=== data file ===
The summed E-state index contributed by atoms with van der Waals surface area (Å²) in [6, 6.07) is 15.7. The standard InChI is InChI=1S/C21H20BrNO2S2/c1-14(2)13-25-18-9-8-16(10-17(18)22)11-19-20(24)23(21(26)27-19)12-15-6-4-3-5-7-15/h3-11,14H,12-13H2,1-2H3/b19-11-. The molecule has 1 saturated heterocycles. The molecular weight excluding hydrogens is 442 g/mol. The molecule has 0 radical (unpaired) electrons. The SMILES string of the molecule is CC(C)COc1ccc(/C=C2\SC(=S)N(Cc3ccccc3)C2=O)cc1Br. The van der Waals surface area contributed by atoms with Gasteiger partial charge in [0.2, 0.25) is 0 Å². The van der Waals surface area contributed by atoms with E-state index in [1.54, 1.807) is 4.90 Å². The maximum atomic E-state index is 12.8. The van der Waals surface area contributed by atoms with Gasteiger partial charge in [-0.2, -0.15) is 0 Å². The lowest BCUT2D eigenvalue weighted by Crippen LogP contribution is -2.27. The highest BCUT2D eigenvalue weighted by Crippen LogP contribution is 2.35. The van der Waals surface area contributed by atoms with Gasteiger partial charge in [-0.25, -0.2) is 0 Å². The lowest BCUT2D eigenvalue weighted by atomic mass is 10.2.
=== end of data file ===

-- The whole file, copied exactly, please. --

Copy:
The summed E-state index contributed by atoms with van der Waals surface area (Å²) in [6, 6.07) is 15.7. The standard InChI is InChI=1S/C21H20BrNO2S2/c1-14(2)13-25-18-9-8-16(10-17(18)22)11-19-20(24)23(21(26)27-19)12-15-6-4-3-5-7-15/h3-11,14H,12-13H2,1-2H3/b19-11-. The molecule has 1 saturated heterocycles. The molecular weight excluding hydrogens is 442 g/mol. The molecule has 0 radical (unpaired) electrons. The SMILES string of the molecule is CC(C)COc1ccc(/C=C2\SC(=S)N(Cc3ccccc3)C2=O)cc1Br. The van der Waals surface area contributed by atoms with Gasteiger partial charge in [0.2, 0.25) is 0 Å². The van der Waals surface area contributed by atoms with E-state index in [1.54, 1.807) is 4.90 Å². The maximum atomic E-state index is 12.8. The van der Waals surface area contributed by atoms with Gasteiger partial charge in [-0.2, -0.15) is 0 Å². The lowest BCUT2D eigenvalue weighted by Crippen LogP contribution is -2.27. The highest BCUT2D eigenvalue weighted by Crippen LogP contribution is 2.35. The van der Waals surface area contributed by atoms with Gasteiger partial charge in [-0.25, -0.2) is 0 Å². The lowest BCUT2D eigenvalue weighted by atomic mass is 10.2.